The basic punching techniques

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Scout_379

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I'm amazed at how much the western style boxing has in common with most styles, particularly karate. But I would never keep my hands by my face. The position is too weak for me, and I find it very hard to see the other's feet.
 
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DeLamar.J

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Scout_379 said:
I'm amazed at how much the western style boxing has in common with most styles, particularly karate. But I would never keep my hands by my face. The position is too weak for me, and I find it very hard to see the other's feet.
The reason why I feel its best to keep your hands up is because we do alot of boxing at my karate school, and there are some really good, fast boxers there. And if you dont keep your hands up your going to get popped with a jab at least because it is to fast to see it comming. And after the jab comes the follow ups.
I understand why some people dont fight with there hands always gaurding there face, but you have to know what your doing, I always teach beginners to keep there hands up. I will sometimes fight with my hands low but that is just for giving my opponent some bait, you have to be able to estimate your opponents reach pretty well for that tactic, you must know when you are in jab range. However, once I am in the danger zone, the hands come up, unless I feel I have the skill to clown my opponent, and that is very risky. Most of the fighters I spar with are very good boxers and WILL hit your face if you dont keep your hands up.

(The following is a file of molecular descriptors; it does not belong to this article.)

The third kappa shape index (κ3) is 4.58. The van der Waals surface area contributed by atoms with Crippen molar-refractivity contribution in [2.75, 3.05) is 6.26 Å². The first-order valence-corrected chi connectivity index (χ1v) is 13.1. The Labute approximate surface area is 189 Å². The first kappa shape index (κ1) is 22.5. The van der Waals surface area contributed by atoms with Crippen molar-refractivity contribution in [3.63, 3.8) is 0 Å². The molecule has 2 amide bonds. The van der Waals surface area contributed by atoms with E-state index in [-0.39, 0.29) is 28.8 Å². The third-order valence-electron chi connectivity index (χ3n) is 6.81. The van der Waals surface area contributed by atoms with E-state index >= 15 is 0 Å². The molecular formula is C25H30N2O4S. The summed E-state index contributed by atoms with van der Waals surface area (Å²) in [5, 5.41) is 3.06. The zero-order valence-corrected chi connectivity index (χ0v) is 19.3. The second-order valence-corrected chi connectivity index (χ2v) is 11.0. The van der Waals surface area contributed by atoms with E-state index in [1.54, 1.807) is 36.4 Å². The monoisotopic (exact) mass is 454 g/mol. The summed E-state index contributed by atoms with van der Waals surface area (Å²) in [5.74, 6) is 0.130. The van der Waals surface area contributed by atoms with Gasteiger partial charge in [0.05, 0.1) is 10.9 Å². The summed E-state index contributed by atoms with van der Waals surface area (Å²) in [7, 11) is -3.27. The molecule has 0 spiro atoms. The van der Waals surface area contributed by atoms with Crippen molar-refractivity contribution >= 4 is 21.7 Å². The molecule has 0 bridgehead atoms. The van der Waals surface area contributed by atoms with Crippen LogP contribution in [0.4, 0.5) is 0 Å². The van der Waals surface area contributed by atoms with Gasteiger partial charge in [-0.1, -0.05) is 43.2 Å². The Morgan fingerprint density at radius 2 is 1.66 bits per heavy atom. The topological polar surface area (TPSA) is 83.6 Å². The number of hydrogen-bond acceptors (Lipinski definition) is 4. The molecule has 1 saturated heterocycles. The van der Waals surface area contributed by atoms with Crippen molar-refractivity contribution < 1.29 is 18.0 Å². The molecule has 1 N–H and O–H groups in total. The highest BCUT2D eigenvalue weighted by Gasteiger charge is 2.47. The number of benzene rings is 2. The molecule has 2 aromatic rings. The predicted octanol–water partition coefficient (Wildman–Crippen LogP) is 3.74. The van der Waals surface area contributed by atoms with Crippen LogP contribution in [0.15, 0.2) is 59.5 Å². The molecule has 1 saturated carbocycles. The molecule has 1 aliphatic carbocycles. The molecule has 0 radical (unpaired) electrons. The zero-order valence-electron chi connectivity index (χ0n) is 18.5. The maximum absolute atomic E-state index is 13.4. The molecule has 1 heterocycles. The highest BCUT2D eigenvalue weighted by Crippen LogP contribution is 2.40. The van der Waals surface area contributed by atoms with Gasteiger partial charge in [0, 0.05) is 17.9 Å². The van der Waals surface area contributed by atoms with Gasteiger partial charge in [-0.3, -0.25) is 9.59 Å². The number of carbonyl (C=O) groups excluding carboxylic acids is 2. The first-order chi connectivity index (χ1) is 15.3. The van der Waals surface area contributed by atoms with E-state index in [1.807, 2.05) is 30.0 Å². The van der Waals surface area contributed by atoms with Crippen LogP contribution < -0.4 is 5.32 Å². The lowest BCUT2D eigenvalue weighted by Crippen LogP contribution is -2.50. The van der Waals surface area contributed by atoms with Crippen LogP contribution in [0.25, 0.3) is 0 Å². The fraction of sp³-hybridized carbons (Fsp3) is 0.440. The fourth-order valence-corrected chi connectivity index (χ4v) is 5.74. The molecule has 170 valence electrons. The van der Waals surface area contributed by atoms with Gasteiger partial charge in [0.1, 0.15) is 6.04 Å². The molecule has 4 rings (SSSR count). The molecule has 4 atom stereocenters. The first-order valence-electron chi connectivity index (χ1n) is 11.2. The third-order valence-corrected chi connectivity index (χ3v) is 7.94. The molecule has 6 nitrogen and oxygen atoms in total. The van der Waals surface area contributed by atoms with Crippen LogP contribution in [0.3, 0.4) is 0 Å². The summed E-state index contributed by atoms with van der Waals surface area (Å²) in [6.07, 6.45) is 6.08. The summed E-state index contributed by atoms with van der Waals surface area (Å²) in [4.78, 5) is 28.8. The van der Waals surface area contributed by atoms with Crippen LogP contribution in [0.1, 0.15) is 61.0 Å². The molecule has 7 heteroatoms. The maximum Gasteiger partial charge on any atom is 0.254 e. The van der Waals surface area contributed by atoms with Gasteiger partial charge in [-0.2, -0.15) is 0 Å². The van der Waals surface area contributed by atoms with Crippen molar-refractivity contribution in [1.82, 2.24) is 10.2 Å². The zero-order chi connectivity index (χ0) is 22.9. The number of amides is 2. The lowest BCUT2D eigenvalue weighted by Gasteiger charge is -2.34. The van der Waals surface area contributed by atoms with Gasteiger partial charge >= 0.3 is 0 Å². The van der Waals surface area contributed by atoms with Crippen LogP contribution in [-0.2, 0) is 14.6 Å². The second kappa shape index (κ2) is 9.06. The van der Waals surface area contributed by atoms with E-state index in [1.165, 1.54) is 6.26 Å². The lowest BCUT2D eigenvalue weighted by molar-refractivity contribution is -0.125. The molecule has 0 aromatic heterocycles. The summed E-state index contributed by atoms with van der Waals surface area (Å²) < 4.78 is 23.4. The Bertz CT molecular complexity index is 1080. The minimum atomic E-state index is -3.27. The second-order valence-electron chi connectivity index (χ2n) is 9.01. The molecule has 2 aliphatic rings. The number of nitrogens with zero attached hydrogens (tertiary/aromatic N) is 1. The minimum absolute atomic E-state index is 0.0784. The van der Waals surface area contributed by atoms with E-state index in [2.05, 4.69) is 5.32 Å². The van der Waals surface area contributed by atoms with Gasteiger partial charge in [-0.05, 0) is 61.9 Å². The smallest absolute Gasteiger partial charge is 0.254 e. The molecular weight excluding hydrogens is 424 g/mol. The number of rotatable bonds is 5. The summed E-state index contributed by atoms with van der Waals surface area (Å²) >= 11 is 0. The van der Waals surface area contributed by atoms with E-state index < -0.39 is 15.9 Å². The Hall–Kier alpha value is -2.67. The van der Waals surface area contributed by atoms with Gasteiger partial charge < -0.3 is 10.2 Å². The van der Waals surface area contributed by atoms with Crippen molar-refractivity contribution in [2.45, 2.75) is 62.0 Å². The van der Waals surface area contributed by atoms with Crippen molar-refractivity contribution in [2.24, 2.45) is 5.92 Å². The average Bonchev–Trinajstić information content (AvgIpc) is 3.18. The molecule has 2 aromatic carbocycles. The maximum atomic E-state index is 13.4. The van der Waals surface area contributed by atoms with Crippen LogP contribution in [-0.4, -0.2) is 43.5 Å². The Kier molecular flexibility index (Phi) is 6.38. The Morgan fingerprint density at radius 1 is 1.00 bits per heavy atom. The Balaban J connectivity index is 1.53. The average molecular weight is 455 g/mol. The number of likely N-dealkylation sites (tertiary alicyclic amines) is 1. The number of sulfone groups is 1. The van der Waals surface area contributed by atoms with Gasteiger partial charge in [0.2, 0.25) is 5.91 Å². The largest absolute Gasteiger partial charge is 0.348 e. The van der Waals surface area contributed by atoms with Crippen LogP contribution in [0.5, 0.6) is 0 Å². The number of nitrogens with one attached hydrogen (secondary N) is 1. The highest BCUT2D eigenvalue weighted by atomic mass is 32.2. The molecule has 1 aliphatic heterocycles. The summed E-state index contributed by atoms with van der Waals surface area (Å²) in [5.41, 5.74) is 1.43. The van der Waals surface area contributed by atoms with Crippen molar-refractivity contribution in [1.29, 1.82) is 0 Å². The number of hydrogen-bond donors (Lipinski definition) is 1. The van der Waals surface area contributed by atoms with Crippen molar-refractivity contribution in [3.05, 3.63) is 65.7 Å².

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Scout_379

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Yeah I think I know what your talking about.
One time when I did spar with a boxer/TKD guy I got hit so many times by a hook, but never with anything else. Anything else he threw straight at me i blocked easily. I find it easier to block/catch incoming stikes if I hold my hands away from my body. jabs...i see them as a fast first strike, but only useful if there is a follow up. they are too easily blocked, although are effective distractions

but those hooks...with boxers i keep my distance, where karate excels
 
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DeLamar.J

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Exactly. What I discribed is just a basic fighting style for a beginning student, it is also used by higher skilled people to because its a safe strategy that is great for the counter puncher. I think it is a great strategy to test out and modify it to where you feel most comfortable. That is the basics of boxing that I teach, but I dont expect anyone to stick to that set of rules at all, but I do expect them to at least learn it well so they know the advantages of it. Then they can change it to suit there individual needs.
 

Kembudo-Kai Kempoka

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Some cool stuff. Anybody here remember retreating jab? Not really meant to open the guy up for much, because you're leaving anyway. But good for giving him something to think about while you create distance.

D.
 

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akja said: